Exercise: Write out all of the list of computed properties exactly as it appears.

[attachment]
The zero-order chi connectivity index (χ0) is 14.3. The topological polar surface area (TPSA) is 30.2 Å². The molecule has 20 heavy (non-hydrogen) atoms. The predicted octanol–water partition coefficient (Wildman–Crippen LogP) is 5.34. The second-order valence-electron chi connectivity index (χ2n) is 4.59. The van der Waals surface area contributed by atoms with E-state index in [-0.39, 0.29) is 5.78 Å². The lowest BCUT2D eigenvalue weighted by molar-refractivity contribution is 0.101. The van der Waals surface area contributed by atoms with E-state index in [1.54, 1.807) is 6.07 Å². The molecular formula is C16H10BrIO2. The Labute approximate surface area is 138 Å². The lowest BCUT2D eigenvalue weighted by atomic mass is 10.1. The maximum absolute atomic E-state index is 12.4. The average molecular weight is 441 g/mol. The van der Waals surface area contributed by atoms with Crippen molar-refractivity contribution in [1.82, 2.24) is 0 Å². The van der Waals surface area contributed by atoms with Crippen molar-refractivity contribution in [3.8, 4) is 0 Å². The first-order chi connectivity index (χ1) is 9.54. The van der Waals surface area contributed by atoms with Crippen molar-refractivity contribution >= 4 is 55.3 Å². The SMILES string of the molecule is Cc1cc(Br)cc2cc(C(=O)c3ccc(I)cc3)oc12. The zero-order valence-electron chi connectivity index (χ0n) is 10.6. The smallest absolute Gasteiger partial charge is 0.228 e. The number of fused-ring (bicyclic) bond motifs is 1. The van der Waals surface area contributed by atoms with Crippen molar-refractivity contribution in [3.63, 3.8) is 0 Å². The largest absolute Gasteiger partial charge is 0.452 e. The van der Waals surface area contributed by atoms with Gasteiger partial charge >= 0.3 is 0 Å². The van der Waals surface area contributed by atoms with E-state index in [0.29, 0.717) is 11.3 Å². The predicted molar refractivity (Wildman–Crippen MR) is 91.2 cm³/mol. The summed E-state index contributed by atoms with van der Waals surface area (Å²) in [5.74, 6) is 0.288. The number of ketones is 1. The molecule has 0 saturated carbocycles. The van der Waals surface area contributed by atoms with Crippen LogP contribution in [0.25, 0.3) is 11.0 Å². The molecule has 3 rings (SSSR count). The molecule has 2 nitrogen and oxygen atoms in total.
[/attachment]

The zero-order chi connectivity index (χ0) is 14.3. The topological polar surface area (TPSA) is 30.2 Å². The molecule has 20 heavy (non-hydrogen) atoms. The predicted octanol–water partition coefficient (Wildman–Crippen LogP) is 5.34. The second-order valence-electron chi connectivity index (χ2n) is 4.59. The van der Waals surface area contributed by atoms with E-state index in [-0.39, 0.29) is 5.78 Å². The lowest BCUT2D eigenvalue weighted by molar-refractivity contribution is 0.101. The van der Waals surface area contributed by atoms with E-state index in [1.54, 1.807) is 6.07 Å². The molecular formula is C16H10BrIO2. The Labute approximate surface area is 138 Å². The lowest BCUT2D eigenvalue weighted by atomic mass is 10.1. The maximum absolute atomic E-state index is 12.4. The average molecular weight is 441 g/mol. The van der Waals surface area contributed by atoms with Crippen molar-refractivity contribution in [1.82, 2.24) is 0 Å². The van der Waals surface area contributed by atoms with Crippen molar-refractivity contribution in [3.8, 4) is 0 Å². The first-order chi connectivity index (χ1) is 9.54. The van der Waals surface area contributed by atoms with Crippen molar-refractivity contribution >= 4 is 55.3 Å². The SMILES string of the molecule is Cc1cc(Br)cc2cc(C(=O)c3ccc(I)cc3)oc12. The zero-order valence-electron chi connectivity index (χ0n) is 10.6. The smallest absolute Gasteiger partial charge is 0.228 e. The number of fused-ring (bicyclic) bond motifs is 1. The van der Waals surface area contributed by atoms with Crippen molar-refractivity contribution in [3.63, 3.8) is 0 Å². The largest absolute Gasteiger partial charge is 0.452 e. The van der Waals surface area contributed by atoms with Gasteiger partial charge >= 0.3 is 0 Å². The van der Waals surface area contributed by atoms with E-state index in [0.29, 0.717) is 11.3 Å². The predicted molar refractivity (Wildman–Crippen MR) is 91.2 cm³/mol. The summed E-state index contributed by atoms with van der Waals surface area (Å²) in [5.74, 6) is 0.288. The number of ketones is 1. The molecule has 0 saturated carbocycles. The van der Waals surface area contributed by atoms with Crippen LogP contribution in [0.25, 0.3) is 11.0 Å². The molecule has 3 rings (SSSR count). The molecule has 2 nitrogen and oxygen atoms in total.